The Paramount and Bellflower Rotary Clubs met at Paramount for a joint meeting today.
 
Club President, Dean Mouren-Laurens welcomed us.  He spoke of the definition of Rotary.  Cubs bring together dedicated individuals to exchange ideas, build relationships, and make positive impacts.  With the help of our Greater LA District, Rotary International, and The Rotary Foundation we work to make lasting improvements in our communities and around the world.
 
Jean Seruntine from the Bellflower Club lead us in song.
 
This week’s speaker was to be from JPL, however due to a scheduling conflict forced them to reschedule.  George Josephs of the Paramount Club gave a craft talk on his experiences as a F4 Phantom Fighter Pilot.
 
George began by showing a picture of the F4 Phantom and explaining that it is still used as the standard jet fighter in many parts of the world. It was originally designed to intercept anything trying to attack an aircraft carrier from the air.  It was found to be pretty good in “dog fighting”  and had the capabilities to drop bombs. Therefore the Phantom became the go to jet for Air to Ground, Air to Air as well as Intercept.
 
George explained that “dog fighting” has not changed since World War I.  This type of fighting relies on speed and maintaining speed during cornering which is hard to do in a Phantom but is crucial because once a jet loses speed they are a perfect target for the opponent.
 
The Phantom’s cornering velocity is at 420 knots which is a very quick and very tight turn.  At this speed with the after burners on, you are burning a lot of fuel and G-force is high.  As a pilot, the way you learn the speed of your machine is by sound and feel.  The sound of the wind going over the cockpit glass is an indicator of speed as well as how the stick feels in your hand.  The faster the jet flies the easier it is to maneuver.  The stick actually is loser the faster it goes so a pilot will steer with just their fingertips.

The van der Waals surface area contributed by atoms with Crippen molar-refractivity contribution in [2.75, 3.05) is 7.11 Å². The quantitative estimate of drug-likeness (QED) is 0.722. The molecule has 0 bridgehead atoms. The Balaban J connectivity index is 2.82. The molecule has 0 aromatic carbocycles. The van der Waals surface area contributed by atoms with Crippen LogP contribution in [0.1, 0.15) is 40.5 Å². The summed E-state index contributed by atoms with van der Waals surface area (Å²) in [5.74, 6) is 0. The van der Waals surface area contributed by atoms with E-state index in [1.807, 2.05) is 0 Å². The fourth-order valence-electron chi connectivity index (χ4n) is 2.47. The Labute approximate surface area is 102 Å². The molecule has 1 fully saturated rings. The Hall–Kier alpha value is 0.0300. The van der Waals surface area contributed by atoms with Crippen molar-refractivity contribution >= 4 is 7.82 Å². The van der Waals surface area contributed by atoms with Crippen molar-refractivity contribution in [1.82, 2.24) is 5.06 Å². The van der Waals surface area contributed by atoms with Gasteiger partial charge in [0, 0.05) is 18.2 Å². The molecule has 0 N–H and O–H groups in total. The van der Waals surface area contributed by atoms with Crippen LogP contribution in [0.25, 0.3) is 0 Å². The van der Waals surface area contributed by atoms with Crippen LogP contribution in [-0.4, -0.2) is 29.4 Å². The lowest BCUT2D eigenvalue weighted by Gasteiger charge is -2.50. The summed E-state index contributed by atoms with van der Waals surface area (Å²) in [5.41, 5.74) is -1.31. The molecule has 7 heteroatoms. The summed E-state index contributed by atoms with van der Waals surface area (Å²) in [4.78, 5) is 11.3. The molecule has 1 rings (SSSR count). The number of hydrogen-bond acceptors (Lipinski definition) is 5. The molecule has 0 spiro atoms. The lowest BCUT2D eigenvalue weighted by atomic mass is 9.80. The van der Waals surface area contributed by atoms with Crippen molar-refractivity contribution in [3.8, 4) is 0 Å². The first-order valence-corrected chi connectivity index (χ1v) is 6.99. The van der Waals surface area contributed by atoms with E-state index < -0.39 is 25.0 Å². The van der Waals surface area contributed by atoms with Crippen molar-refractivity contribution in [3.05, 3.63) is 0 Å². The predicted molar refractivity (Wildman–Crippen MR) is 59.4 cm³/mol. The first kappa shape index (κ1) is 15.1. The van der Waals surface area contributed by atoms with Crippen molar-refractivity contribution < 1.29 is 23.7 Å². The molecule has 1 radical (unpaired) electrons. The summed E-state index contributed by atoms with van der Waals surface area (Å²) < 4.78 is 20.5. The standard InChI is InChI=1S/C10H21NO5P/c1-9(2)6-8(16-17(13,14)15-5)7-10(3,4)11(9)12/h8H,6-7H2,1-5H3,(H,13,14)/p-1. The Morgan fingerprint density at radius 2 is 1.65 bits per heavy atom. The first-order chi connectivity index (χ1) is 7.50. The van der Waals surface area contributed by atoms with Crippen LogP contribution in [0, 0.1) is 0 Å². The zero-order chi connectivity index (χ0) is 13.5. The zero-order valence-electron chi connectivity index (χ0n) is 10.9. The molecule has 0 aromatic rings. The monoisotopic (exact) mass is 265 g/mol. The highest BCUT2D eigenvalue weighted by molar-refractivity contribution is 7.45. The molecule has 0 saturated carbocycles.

The problem Phantoms had in “dog fights” is that the tighter the turn the more it bleeds speed (slows down and loses fuel).  Thus the Russian Migs have an advantage over the Phantoms because of their turning capabilities. So the Phantoms key factor in “dog fight” engagement was if by 90⁰ of a turn, if you have not killed anyone get out with a pitch back.
 
Lastly, due to increased throttle needed during combat that kicked in the afterburners, 
“Flame Out” (run out of gas) was common during some of the tight air to air combats.
 
George did a great job “flying by the seat of his pants” to step in at the last minute.
 
Announcements:
Nigeria has had no cases of Polio for one year!  
The District Breakfast had a wonderful presentation on Operation Smile. To learn more visit their website:  http://www.operationsmile.org/